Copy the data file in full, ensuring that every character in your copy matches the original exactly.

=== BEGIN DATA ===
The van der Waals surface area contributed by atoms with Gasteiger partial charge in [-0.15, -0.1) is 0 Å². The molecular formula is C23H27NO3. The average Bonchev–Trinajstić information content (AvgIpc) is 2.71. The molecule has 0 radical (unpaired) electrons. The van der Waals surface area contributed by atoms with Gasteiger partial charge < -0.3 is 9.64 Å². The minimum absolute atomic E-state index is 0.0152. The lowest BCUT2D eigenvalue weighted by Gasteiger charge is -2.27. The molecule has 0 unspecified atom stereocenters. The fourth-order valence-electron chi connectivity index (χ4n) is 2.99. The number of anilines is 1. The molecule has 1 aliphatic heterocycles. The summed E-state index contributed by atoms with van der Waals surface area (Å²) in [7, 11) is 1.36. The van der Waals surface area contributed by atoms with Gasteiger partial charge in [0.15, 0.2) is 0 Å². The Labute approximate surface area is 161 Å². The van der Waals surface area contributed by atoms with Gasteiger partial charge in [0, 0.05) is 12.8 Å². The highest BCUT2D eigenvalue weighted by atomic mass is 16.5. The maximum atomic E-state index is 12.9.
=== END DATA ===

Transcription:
The van der Waals surface area contributed by atoms with Gasteiger partial charge in [-0.15, -0.1) is 0 Å². The molecular formula is C23H27NO3. The average Bonchev–Trinajstić information content (AvgIpc) is 2.71. The molecule has 0 radical (unpaired) electrons. The van der Waals surface area contributed by atoms with Gasteiger partial charge < -0.3 is 9.64 Å². The minimum absolute atomic E-state index is 0.0152. The lowest BCUT2D eigenvalue weighted by Gasteiger charge is -2.27. The molecule has 0 unspecified atom stereocenters. The fourth-order valence-electron chi connectivity index (χ4n) is 2.99. The number of anilines is 1. The molecule has 1 aliphatic heterocycles. The summed E-state index contributed by atoms with van der Waals surface area (Å²) in [7, 11) is 1.36. The van der Waals surface area contributed by atoms with Gasteiger partial charge in [0.15, 0.2) is 0 Å². The Labute approximate surface area is 161 Å². The van der Waals surface area contributed by atoms with Gasteiger partial charge in [0, 0.05) is 12.8 Å². The highest BCUT2D eigenvalue weighted by atomic mass is 16.5. The maximum atomic E-state index is 12.9.